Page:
Monday, August 24, 2015

Erik Loomis - Out of Sight: The Labor Abuses Behind What We Eat

When you think of the globalized economy, you might not think of food. But capital mobility and the legal framework facilitating it have tremendously shaped the food system. It has transformed where and how our food is produced, who grows it, and how it affects the ecosystem.

NAFTA’s agricultural provisions allowed American farmers to dump their products on the Mexican market while raising animals fed on cheap American corn. This transformed Mexico. Mexican pig farmers went out of business because pork prices dropped so low. In 1995 Mexico imported 30,000 tons of pork from the United States, and in 2010 it imported 811,000 tons. Mexican hog farmers had to leave their farms to make a living. Some migrated north, becoming undocumented immigrants in the United States. A group of those people found work in a Smithfield Foods processing plant in North Carolina. Smithfield used these immigrants to bust a union-organizing campaign in the plant. When some of those immigrants in turn joined the union, Smithfield called the Immigration and Naturalization Service to report itself for immigration violations.

One morning, twenty-one workers were individually called to their supervisor’s office, arrested, imprisoned for using false social security cards, and then deported. Hundreds of other workers fled town, fearing they would be deported next. For Smithfield executives, the fines for hiring undocumented workers were the price of a union-free workplace. This actually backfired on Smithfield because the company had to replace those workers with union-supporting African Americans, and the United Food and Commercial Workers International Union, the nation’s largest food worker union, won an election there in 2008. But Smithfield’s strategy often does work. An Iowa slaughterhouse turned itself in for immigration violations in 2008 in a similar attempt to disrupt union organizing. Immigration and Customs Enforcement officials entered the plant and arrested 389 of its 970 workers. This time, the union drive stalled.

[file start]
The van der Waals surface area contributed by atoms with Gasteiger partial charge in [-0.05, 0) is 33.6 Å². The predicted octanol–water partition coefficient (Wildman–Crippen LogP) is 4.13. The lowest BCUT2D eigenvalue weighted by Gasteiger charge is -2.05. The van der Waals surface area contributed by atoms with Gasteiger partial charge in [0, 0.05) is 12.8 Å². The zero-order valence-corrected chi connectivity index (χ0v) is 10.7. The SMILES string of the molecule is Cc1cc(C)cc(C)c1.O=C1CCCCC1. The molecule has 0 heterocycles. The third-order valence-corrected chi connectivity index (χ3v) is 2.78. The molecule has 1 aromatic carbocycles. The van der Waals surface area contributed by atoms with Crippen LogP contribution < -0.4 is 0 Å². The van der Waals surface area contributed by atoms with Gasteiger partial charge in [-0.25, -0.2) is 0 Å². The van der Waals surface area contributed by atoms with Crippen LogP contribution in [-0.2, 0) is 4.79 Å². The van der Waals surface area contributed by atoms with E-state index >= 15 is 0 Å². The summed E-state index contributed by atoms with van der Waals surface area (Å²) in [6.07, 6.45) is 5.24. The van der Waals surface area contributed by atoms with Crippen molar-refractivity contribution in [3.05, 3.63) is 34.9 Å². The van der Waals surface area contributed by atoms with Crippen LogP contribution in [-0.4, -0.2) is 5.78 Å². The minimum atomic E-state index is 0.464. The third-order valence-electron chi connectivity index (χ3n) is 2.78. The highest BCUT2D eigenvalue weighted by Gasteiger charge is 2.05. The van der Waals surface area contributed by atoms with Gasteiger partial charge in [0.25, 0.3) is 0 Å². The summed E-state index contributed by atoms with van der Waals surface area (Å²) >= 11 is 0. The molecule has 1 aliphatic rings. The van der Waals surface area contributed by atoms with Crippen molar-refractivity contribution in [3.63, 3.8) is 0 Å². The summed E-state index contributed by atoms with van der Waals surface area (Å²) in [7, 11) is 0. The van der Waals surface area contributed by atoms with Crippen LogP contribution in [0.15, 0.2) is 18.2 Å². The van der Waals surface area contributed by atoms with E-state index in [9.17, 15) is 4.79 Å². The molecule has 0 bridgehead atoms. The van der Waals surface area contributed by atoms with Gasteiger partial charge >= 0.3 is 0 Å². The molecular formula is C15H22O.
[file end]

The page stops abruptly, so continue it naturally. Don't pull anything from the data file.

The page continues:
Many of the Mexican workers in North Carolina came from the state of Veracruz, on the Gulf Coast. Those who stayed behind in Veracruz also found themselves fighting Smithfield. NAFTA rules facilitating land privatization allowed American agricultural companies to create U.S.-style agribusiness operations in Mexico. Smithfield built a pork-processing facility in Veracruz, and it treated the people who lived around that facility as poorly as the workers in North Carolina. The company buried dead pigs in unlined pits. When those pigs decomposed, they contaminated the local water supply. Local residents organized to stop Smithfield from expanding the new facility and won.